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Buddhadharma : Fall 2008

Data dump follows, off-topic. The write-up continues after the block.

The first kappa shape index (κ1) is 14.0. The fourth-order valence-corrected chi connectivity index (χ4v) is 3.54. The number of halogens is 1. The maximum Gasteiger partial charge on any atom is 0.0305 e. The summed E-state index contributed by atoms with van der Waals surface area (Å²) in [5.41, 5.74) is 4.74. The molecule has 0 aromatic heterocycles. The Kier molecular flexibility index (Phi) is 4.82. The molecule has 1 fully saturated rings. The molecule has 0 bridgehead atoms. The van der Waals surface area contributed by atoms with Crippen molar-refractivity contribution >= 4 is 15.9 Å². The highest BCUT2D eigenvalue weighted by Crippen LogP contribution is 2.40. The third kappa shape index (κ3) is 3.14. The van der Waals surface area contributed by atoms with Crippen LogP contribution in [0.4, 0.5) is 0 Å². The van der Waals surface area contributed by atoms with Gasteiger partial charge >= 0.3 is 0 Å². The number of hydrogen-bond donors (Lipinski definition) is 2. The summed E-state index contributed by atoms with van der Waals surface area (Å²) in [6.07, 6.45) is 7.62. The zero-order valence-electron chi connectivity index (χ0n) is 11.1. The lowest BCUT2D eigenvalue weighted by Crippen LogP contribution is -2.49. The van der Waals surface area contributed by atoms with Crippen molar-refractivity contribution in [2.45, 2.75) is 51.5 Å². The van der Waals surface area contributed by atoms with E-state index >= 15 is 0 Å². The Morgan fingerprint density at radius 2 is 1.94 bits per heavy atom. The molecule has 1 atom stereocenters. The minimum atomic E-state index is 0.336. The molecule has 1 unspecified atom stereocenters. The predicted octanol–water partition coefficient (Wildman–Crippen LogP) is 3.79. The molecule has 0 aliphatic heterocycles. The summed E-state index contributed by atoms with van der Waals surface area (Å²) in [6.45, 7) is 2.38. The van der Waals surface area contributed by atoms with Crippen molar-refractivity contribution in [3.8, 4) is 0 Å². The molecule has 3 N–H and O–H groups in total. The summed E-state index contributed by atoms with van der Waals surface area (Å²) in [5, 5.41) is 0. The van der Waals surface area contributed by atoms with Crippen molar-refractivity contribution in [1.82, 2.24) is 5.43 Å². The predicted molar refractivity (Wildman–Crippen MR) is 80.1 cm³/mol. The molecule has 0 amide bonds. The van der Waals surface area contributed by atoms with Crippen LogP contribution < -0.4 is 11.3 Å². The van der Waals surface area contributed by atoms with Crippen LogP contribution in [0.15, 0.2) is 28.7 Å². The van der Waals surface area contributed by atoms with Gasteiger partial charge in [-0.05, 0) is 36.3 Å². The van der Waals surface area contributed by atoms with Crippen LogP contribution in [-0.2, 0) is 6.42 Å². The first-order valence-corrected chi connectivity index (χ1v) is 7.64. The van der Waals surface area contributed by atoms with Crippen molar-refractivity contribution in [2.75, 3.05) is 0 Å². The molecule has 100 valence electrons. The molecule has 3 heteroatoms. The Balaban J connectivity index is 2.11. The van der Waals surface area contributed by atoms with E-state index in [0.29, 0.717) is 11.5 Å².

27 fall 2 00 8 buddhadharma: the practitioner’s quarterly Both what and how we see are intricately interwoven with our conditioning. We see what we have learned to see. If we come out of our house in midday and see a yellow barn surrounded by a forest, that image becomes a part of our memory. Later, at the end of the day, when the evening sun is sinking over the horizon and the once yellow barn and green trees have been transformed by the fiery orange hue, we may miss that change. our tendency will be to remember the yellow and green unless a deliberate effort is made to see things as they are. In the glow of twilight, the house may have a pinkish tone. Trees will turn purple. Yet our mind, if we let it be controlled and fixed by our memory, will only see the afterimages of the past. cameras and film add other challenges and provide other possibilities to our seeing. In Zen we say that enlightenment without morality is not yet enlightenment, and morality without enlightenment is not yet morality. on one side, we have the danger of wisdom that lacks compassion. as gary Snyder once said, “Wisdom without compassion feels no pain.” on the other hand, we have compassion without wisdom, which essentially becomes doing good. of course, doing good is valuable. But doing good is different from realizing compassion. It is only doing good. When we are doing good, we should carefully examine who or what is being served by our actions. Doing good requires a sense of self—there is someone who will help someone else. In compassion there is no self, no other, no doer or doing. ultimately, compassion is dependent on wisdom, and wisdom is dependent on compassion. When we lift up one, we have lifted both. manjushri Bodhisattva and Samantabhadra Bodhisattva— who embody wisdom and compassion—always sit together on either side of the Buddha statue in the altar of the Buddha hall of a Zen monastery. Wisdom is compassion; compassion is wis- dom. But although we say that they are two sides of the same reality, they cannot even begin to function in our lives until we acknowledge that we’re responsible for the whole catastrophe. Each one of us creates the entire universe with our mind. taking one view, there is flowing; from another perspective, there is non-flowing. at one point in time there is flowing; at another, not flowing. one of the beginner koans reads: the bridge flows; the river is still. What kind of reality is this? It’s not something that we can explain rationally. It’s not something that we can understand intellectually. understanding will only get us so far. Zazen, wisdom, and compassion, the Five ranks, can’t be understood. They must be realized; they must be made real in everything we do. Shakyamuni Buddha never heard of the Five ranks. nei- ther did mahakashyapa nor ananda. It wasn’t until Dongshan and his successor caoshan decided to create a framework to study the interplay between the relative and absolute realms that the Five ranks came into being. But as is true of any other aspect of the teachings, the Five ranks are simply a means to realization; they are not an end in themselves. When it comes down to it, all the skillful means in the world won’t help us if we do not realize the mountains, do not realize our body and mind. Why? Because realizing the mountains as one’s own body and mind is transformative. “mountains” are all form—all things, all beings sentient and insentient, and neither sentient nor insentient. To realize all form as one’s own body and mind is to dwell in a universe that is unborn and inextinguishable, a universe that has no beginning or end. You have no beginning or end. Then how will you care for the mountains and rivers, for your own body and mind, the body and mind of the universe? The only limits that exist are the ones we have set for our- selves. Take off the blinders, break the chains, push down the walls of your cage, and take a step forward. When you’ve taken that step, acknowledge it, let it go, and take another step. and when you finally arrive at enlightenment, at whole body and mind intimacy, acknowledge it, let it go, and take a step forward. This kind of practice is, always has been, and always will be the ceaseless practice of all the buddhas and ancestors. By practicing in this way, you actualize their very being, their very life. You give life to the Buddha. ➤ They are not burdened by the bias of memory. They always “see” the image from a camera’s perspective. Lenses and film types change the way color is recorded. Kodachrome “sees” differently than Ektachrome, which “sees” differently than Fujichrome. To see what the camera sees, it is necessary to develop that camera’s vision. To “make love with light,” to consciously create the moods and feelings a photograph can emanate, means first giv- ing our attention to all these technical factors. Then, we must see the subject fresh, new, in the moment of the shutter’s release. If we are awake to all of that, then we experience a sense of completion. The circle closes. From Making love with light: Contemplating nature with Words and Photographs, by John Daido Loori. © Dharma communications. Published by Shambhala Publications.